Asian countries have different laws regarding intellectual property than the United States does, so make sure you get legal advice on how to safeguard your brand and product before you start marketing it. “If you are going to mess up on anything, don’t mess up on your intellectual property,” says attorney Dan Harris, a partner and founder at Harris Bricken LLP in Seattle and author of the well-known China Law Blog. It can be very hard to undo the damage, by his account.
Some American exporters lose rights to their intellectual property in China, for instance, because they don’t realize they must actively file to protect their IP there – or it does not belong to them, says Harris. “Americans will go into China, sell on Tmall and all of a sudden, someone will have their name,” says Harris. “Then they will call us and say they want to sue this company in China.” These U.S. firms are generally out of luck, because they failed to register the Chinese version of their brand name in China, according to Harris. “The only exception is if you are a well-known brand, like Coca-Cola,” says Harris.
3. Invest in relationships. The article rightly recommends you “meet potential business associates and clients at least once before you make a deal, and ideally more than that.” I agree. Oh, and choose your relationships wisely.
4. Proceed carefully with partnerships. This is the other issue closest to my heart and so I will quote liberally on this from the article:
[M]any U.S. companies look for a distributor to sell their products overseas. That can be a good approach if you don’t plan to open an office in the Asian country, but it is important to vet distributors carefully. Be wary of any distributor that demands an arrangement to sell exclusively in one country with no minimum sales requirement of your product. “They are probably selling for your competitor and will block you out of the market,” says Harris. “We have had brands blocked for years from China. Americans are so eager to get in there [that] they sign these agreements.”
If you plan to license your brand name to a distribution partner overseas, do you your due diligence—especially on the partner’s history of quality control—and invest in good legal advice on how to draft the agreement. “Americans fail to realize that a distributor can destroy their reputation,” says Harris. Some American companies have found that such a distributor has put their brand name on an inferior or even dangerous product, according to Harris. “They’ll try to stop the company from selling it, but their contract doesn’t allow them to,” he says. Enforcing even a carefully drafted contract can be tough. “It’s not as simple as people think,” he says.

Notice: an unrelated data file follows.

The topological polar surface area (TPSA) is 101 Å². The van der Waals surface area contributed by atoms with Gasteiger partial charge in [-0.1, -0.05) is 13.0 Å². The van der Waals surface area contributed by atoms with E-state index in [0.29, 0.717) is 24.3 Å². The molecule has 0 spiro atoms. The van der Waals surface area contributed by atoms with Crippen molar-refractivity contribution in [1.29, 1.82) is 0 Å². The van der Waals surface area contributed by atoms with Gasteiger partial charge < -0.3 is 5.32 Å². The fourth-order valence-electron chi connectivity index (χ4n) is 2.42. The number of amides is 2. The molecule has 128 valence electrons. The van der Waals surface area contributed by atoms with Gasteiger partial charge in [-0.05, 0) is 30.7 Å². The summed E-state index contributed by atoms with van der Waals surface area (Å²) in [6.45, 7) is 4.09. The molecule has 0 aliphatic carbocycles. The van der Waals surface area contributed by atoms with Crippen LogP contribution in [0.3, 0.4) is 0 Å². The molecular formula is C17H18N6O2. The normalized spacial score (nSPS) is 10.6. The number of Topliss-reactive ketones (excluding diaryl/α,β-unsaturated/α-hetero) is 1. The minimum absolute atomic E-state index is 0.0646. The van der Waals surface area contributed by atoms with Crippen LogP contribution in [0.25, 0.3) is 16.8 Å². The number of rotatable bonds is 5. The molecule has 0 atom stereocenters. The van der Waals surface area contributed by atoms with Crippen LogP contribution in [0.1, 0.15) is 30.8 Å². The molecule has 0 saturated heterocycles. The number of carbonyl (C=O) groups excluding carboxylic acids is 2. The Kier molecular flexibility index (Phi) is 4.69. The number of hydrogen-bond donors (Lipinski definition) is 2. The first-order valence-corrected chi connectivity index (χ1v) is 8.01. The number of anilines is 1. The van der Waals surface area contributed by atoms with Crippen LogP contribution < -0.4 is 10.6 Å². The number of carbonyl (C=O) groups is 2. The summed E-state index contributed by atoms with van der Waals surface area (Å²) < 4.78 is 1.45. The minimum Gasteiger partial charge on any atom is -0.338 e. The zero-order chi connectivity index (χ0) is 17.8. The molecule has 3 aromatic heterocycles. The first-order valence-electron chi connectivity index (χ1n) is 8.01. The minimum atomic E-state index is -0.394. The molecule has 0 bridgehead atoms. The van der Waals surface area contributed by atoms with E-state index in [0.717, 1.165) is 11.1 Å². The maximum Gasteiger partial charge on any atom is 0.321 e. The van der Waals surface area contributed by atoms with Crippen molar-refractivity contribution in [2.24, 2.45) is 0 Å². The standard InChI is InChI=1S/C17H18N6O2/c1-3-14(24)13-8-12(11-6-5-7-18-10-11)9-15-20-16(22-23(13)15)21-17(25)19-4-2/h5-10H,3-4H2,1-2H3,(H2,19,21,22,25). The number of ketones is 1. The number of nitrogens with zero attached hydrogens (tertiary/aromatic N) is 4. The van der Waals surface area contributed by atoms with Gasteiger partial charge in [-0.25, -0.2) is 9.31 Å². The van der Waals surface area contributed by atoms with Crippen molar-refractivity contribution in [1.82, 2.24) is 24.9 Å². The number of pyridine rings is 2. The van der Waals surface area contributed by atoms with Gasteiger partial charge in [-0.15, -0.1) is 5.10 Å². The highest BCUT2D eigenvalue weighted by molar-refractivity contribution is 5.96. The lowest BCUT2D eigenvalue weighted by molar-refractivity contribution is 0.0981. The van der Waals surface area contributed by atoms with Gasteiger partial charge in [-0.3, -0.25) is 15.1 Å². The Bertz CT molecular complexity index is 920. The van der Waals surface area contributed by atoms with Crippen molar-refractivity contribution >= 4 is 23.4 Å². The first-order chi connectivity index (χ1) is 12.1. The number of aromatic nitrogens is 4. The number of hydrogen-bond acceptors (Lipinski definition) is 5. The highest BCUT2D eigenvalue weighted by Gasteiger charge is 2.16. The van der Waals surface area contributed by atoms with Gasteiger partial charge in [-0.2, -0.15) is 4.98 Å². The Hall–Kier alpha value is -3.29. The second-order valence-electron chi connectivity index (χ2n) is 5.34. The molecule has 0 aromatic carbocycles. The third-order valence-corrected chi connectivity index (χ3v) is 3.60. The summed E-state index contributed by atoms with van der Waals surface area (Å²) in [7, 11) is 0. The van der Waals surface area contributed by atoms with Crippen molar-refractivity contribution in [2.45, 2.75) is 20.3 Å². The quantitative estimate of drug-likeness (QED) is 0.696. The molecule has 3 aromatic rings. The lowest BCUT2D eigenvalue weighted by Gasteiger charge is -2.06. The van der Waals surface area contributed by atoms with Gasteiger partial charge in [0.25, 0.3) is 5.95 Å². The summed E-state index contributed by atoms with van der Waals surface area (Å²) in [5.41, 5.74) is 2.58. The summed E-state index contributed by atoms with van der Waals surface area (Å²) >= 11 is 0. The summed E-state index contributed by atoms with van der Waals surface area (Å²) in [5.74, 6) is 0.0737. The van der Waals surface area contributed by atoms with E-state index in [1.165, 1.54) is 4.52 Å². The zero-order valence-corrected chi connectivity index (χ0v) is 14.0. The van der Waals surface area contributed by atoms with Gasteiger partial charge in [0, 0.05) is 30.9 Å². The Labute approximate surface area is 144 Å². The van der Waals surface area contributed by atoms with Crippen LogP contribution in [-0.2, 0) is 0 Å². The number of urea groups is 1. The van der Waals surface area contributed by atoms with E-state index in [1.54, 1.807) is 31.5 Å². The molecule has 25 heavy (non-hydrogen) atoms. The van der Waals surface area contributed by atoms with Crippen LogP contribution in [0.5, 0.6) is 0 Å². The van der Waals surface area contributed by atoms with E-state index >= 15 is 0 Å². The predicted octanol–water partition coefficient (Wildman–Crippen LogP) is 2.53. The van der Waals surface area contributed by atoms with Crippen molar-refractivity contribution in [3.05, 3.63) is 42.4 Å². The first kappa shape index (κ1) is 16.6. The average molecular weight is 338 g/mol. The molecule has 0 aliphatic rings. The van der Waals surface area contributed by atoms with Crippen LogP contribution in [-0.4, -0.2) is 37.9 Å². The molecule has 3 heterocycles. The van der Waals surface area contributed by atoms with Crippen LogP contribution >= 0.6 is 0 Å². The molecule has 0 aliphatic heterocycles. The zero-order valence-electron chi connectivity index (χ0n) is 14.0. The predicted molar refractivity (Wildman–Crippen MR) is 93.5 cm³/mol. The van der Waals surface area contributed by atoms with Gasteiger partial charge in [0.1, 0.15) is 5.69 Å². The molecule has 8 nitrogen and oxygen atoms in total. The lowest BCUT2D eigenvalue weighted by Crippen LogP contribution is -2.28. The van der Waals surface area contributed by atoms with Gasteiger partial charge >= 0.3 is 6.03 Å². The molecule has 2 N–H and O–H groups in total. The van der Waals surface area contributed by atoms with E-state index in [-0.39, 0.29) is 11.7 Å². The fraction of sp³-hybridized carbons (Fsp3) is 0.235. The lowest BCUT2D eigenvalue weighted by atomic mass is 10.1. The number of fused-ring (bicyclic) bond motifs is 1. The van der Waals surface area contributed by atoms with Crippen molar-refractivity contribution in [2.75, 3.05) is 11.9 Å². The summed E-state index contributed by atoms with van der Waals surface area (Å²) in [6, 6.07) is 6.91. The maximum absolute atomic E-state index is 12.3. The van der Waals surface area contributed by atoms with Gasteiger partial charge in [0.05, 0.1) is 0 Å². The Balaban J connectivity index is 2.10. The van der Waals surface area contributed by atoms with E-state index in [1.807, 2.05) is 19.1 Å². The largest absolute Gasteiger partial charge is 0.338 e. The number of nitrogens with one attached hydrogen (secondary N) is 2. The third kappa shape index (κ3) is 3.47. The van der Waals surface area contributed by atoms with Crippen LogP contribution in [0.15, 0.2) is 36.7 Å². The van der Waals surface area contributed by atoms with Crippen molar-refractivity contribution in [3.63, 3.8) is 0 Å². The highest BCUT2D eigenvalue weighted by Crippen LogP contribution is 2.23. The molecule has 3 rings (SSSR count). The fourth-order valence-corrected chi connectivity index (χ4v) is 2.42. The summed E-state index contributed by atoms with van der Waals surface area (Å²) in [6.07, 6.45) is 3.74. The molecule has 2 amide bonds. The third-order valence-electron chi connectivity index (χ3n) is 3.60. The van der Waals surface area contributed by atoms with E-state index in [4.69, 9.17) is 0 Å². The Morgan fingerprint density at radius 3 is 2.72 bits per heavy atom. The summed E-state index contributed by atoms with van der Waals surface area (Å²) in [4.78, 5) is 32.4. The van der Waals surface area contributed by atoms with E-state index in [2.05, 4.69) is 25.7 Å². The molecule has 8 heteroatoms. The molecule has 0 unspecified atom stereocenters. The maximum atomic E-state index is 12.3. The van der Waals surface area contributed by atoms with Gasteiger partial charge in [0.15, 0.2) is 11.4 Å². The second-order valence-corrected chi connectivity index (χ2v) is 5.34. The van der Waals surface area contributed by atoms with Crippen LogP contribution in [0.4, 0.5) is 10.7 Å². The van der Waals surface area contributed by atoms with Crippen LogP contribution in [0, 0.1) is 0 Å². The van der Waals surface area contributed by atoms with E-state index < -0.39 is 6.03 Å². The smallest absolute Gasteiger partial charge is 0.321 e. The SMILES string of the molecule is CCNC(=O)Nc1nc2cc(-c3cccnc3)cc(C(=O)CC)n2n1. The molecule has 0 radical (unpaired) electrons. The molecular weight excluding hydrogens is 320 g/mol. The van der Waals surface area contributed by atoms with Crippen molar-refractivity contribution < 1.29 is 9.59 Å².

5. Consider selling online. “If you sell a consumer product, marketing it through a large e-commerce marketplace – or more than one of them – may be the easiest way to break into Asian markets…. In addition to eBay, Amazon and Tmall, sites such as Alibaba.com, JD.com and exportnow.com work with American entrepreneurs. These sites make getting started on selling to China much much easier. However, two important things to know are that (1) you still need to protect your IP and (2) unless these sites really push your products, there is a good chance that they will simply languish.
6. Minimize financial risks. “If any disputes arise over sales you make from a distance, it will be harder to resolve them than if you and your client were both in the United States, operating under the same legal system. Many experts recommend getting trade receivables insurance and putting safeguards in place to make sure you get paid. Getting paid in full upfront is almost always best and easiest, but if that isn’t possible, try to get paid enough before you ship so that your costs of production and shipping are covered and you will at least break even even if you never receive any additional payments.
Just do it….
What strategies or tips would you add to the above?